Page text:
The last thing the doctor told me is that I need to work out an Asthma Action Plan with my nurse. There's something like 85% of asthma patients in the USA who don't have an AAP (sorry about my USA figures, I just read a lot of American asthma blogs!) and this is really bad, because these people don't know when to up their dose or how, or when to go to the ER/ED/A&E vs. when to call their mum. So I need to sort that!

He ordered an eosinophil count to check I haven't inherited my mum's Eosinophilic Bronchitis (that's even harder to type that it is to understand!) and also a Specific IgE test which looks for allergies to dust mites, cats, dogs, pollen, the top 12 food allergens, and some other stuff I could be allergic to/triggered by.

Well, I'll keep you in the loop!



A little while ago, I had the idea to kickstart an initiative called 'Stand Up for Someone', with the nickname 'SU4S1'. It was an anti-bullying initiative that I headed for a while before other things took over. I started it from experience (maybe another day) and anger, and it really was a bit of a flash project. It never really took off. But I was looking through posts of mine on a long-abandoned blog when I found the post below.

I'd like to get SU4S1 rolling again, so please, spread the word, and I'll do my fair share too.


We are SU4S1 and this is our Anti-Bullying initiative.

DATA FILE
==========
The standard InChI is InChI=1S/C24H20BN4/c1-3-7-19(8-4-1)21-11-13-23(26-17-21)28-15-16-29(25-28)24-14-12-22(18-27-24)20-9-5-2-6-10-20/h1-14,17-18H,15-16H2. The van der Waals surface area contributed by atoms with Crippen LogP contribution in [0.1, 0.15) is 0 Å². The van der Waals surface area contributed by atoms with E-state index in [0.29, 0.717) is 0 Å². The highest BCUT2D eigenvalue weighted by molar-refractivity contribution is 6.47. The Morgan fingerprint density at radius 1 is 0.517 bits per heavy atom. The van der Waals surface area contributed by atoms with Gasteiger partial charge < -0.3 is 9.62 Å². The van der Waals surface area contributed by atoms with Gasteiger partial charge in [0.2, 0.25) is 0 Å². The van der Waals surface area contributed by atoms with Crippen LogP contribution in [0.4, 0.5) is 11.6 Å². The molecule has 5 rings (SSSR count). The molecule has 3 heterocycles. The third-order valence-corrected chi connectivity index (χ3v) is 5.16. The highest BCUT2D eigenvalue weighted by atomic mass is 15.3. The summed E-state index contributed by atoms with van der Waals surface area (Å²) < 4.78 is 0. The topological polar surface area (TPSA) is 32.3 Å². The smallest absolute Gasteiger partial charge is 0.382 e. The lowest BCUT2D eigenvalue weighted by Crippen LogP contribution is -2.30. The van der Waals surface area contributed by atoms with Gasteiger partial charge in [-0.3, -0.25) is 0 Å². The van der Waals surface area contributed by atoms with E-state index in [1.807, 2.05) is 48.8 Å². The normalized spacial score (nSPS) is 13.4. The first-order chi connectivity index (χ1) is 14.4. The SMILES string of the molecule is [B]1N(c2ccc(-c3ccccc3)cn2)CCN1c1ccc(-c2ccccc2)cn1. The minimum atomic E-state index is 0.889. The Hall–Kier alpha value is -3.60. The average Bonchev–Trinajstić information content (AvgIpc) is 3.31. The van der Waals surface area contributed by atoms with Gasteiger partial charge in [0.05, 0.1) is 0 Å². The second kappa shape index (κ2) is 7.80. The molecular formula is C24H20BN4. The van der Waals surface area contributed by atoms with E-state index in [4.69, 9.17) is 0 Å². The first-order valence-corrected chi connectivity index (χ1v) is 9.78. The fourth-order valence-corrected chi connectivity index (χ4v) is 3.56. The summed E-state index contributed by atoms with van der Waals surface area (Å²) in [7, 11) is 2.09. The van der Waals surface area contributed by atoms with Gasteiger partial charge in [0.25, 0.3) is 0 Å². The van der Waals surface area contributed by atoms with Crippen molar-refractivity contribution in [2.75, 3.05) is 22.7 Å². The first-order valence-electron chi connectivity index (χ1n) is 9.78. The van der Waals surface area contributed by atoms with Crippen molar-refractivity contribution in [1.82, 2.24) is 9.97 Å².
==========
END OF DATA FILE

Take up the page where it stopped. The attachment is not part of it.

SU4S1. Stand up for someone.

Have you ever seen someone being picked on? Bullied? Roughed up? Abused?
Maybe you haven't even realised what exactly you were seeing.
Do any of these ring a bell?

  • the argument on Facebook;
  • the captioned photograph;
  • the snowball fight;
  • the chase at the rink;
  • the bag being thrown around.

Whether you realised it or not, these could all have been forms of bullying. The argument could have been friendly banter, but it could have been cyberbullying. The captioned photograph could be a joke between mates, but it could have been posted without consent. The snowball fight could be harmless fun in the snow, but it could be a dangerous way of physically abusing somebody. The chase at the rink could be a game of tag, or a race to see who is fastest, but it could end up with someone being hurt with the other person's skates. Maybe you don't instantly recognise bullying in some of its forms.

This is because teachers, parents and websites don't always give you the lowdown on what's what. They tell you what everyone tells you. They don't tell you all the risks, they don't tell you all the things to look out for; instead they tell you so-called facts and pointless figures...rather than showing you what you could do to help a sad statistic feel like a person again.

Our guide here at SU4S1 comes from people who know. People who have been there, done that. People who can tell you what you really need to do.

So, what is bullying?
Well, if it is repeated, and a person is hurt or upset or even just confused by it, it's bullying.
Here are some things you may have seen: